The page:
AusRAIL, Market Sectors

Aurizon extends Pilbara line talks with junior miners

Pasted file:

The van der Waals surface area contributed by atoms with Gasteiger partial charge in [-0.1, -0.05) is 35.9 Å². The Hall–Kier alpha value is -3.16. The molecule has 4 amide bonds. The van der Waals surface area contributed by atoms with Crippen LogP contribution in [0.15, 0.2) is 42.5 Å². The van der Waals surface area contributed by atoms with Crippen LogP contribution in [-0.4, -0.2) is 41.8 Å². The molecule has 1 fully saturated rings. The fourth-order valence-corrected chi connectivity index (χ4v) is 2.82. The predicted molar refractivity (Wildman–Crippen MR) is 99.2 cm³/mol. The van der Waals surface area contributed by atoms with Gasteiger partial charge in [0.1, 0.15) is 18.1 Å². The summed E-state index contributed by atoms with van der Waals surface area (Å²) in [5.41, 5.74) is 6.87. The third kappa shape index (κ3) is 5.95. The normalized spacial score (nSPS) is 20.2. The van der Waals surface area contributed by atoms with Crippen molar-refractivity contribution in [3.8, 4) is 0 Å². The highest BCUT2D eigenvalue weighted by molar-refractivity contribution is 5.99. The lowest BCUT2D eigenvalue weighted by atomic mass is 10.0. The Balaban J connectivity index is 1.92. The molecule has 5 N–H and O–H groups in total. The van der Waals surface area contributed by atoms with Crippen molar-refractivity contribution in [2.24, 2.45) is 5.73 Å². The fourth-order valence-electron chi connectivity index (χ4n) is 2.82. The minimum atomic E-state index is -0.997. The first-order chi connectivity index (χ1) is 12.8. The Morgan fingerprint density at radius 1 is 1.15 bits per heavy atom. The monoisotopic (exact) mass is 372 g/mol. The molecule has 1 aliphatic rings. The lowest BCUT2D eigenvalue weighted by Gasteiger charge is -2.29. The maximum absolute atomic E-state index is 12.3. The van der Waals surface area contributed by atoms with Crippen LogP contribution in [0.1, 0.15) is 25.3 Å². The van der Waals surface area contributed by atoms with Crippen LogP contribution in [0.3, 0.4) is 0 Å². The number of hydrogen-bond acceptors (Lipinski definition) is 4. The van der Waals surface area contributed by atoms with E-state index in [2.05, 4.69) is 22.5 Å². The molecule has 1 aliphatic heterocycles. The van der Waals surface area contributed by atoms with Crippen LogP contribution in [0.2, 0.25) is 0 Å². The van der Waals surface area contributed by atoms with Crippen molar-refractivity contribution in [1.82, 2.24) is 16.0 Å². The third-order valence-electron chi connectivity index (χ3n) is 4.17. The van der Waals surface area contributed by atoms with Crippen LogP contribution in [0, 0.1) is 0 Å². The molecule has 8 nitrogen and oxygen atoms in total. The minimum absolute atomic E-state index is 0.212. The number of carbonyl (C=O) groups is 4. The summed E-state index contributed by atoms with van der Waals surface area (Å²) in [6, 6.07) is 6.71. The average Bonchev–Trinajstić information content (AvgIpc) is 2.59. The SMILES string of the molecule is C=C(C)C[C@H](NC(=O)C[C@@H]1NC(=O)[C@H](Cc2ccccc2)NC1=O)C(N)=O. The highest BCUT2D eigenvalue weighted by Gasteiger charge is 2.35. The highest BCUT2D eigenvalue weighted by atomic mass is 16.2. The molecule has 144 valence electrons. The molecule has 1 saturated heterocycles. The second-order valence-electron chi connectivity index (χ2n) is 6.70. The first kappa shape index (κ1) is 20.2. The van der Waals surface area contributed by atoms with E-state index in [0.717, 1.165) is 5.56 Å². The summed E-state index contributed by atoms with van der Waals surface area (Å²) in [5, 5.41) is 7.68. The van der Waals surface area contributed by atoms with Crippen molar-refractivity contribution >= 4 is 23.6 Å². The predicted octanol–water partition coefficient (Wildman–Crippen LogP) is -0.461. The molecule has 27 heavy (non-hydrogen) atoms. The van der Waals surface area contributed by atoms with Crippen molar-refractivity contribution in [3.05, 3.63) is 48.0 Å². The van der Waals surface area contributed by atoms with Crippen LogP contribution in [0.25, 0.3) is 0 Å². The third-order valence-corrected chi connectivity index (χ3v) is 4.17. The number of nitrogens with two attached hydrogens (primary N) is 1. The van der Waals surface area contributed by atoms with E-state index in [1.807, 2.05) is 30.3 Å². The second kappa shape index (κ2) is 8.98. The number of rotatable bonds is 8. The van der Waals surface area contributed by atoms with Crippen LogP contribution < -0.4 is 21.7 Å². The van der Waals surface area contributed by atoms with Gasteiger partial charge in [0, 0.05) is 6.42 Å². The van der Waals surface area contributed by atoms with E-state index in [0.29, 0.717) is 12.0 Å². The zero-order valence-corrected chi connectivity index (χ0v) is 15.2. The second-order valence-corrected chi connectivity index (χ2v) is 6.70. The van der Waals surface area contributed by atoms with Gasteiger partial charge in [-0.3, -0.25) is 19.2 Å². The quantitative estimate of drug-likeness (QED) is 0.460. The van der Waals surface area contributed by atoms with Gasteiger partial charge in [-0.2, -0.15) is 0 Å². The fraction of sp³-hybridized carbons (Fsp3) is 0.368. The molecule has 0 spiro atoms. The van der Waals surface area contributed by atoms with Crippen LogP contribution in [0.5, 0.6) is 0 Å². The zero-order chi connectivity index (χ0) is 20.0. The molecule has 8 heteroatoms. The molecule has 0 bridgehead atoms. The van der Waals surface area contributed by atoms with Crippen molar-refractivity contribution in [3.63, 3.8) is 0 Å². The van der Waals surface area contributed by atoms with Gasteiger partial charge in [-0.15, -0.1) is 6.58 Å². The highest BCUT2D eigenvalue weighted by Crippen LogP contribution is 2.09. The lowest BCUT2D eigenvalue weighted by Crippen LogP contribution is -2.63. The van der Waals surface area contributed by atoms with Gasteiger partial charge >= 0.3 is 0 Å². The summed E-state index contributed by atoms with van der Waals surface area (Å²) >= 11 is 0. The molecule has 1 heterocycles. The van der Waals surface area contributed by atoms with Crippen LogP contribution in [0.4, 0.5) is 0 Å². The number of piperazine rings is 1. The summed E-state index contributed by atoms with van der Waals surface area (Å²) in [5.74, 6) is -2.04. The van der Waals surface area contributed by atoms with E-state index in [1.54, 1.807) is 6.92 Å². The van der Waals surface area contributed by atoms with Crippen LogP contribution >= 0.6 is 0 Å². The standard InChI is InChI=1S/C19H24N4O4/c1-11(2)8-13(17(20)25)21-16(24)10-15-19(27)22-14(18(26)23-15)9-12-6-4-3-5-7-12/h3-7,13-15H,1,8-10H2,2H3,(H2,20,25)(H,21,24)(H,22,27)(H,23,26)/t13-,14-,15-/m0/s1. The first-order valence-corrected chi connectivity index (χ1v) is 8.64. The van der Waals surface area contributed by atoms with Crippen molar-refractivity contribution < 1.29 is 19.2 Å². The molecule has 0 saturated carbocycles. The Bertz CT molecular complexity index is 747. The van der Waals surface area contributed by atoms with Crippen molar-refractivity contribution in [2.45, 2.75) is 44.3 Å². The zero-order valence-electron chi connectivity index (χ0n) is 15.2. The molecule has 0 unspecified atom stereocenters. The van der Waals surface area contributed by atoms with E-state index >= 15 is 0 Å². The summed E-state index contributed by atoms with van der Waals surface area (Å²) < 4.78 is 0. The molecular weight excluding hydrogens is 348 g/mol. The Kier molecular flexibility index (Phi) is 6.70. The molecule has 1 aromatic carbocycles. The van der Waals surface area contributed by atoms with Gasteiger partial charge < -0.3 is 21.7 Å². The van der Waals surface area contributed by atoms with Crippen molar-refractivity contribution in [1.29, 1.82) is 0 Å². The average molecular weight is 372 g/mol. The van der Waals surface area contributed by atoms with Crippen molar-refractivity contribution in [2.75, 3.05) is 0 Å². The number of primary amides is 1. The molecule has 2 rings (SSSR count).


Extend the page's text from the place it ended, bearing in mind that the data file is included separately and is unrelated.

<span class="" id="parent-fieldname-description"> Rail operator Aurizon and junior miners Atlas Iron and Brockman Mining have extended their joint study into a new standard gauge rail link between the Pilbara and Port Hedland, following a positive opening phase to the investigation. </span> <p>Phase one of Aurizon, Atlas and Brockman’s joint study showed the merits of a new rail link, which would aggregate production from a number of operating and prospective mines in the East Pilbara region, and link them with proposed port infrastructure at South West Creek in Port Hedland.</p><p>Following this positive result, the three parties have agreed to extend their joint study to at least July 1.</p><p>“The results of the joint study support our view that an infrastructure solution for junior miners in the Pilbara is viable and could be realised, to the benefit of all of our stakeholders,” Atlas Iron managing director Ken Brinsden said.</p><p>Brockman Australia’s CEO Russell Tipper agreed with Brinsden’s assessment, saying the study’s opening phase demonstrated the benefits of working with aligned parties to provide infrastructure solutions.</p><p>Tipper, who has in the past worked with mining giant BHP Billiton and Gina Rinehart’s Hancock Prospecting, told The Australian in March that something would “break” in 2013 in the ongoing battle for infrastructure in the Pilbara.</p><p>“We are in the Pilbara at a very interesting stage,” he told the News Limited paper. “There is a fair potential shift in the way people are thinking about infrastructure and that may well play to [Brockman’s] strengths.”</p><p>Brockman and Atlas’s plans go against the grain in the Pilbara, which currently features five main rail lines linking mines there to export facilities at Port Hedland and Dampier, with limited access available to junior miners.</p><p>BHP Billiton has operated two rail lines from the Pilbara to Port Hedland for several decades, and Fortescue Metals Group (FMG) has operated a line of its own to Port Hedland since 2008.</p><p>FMG lodged an application with the National Competition Council for access to BHP’s lines in 2004 – before it decided to build its own line.</p><p>Four&nbsp years later, the High Court ruled that FMG could use BHP’s Mt. Newman line. Shortly after, Treasurer Wayne Swan ruled BHP’s other line – Goldsworthy – as well as Rio Tinto’s Hamersley and Robe River lines, which run to Dampier, open to other iron ore producers under the same act.</p><p>Swan supported FMG’s bid for shared access because he said it would increase competition, prevent double-ups in infrastructure and reduce environmental and native title concerns.</p><p>The Australian Competition Tribunal reviewed the case and in 2010 decided to maintain third party access to BHP’s Goldsworthy line and Rio’s Robe River line for FMG, but decided to protect Rio and BHP’s exclusive access to the other two lines.</p>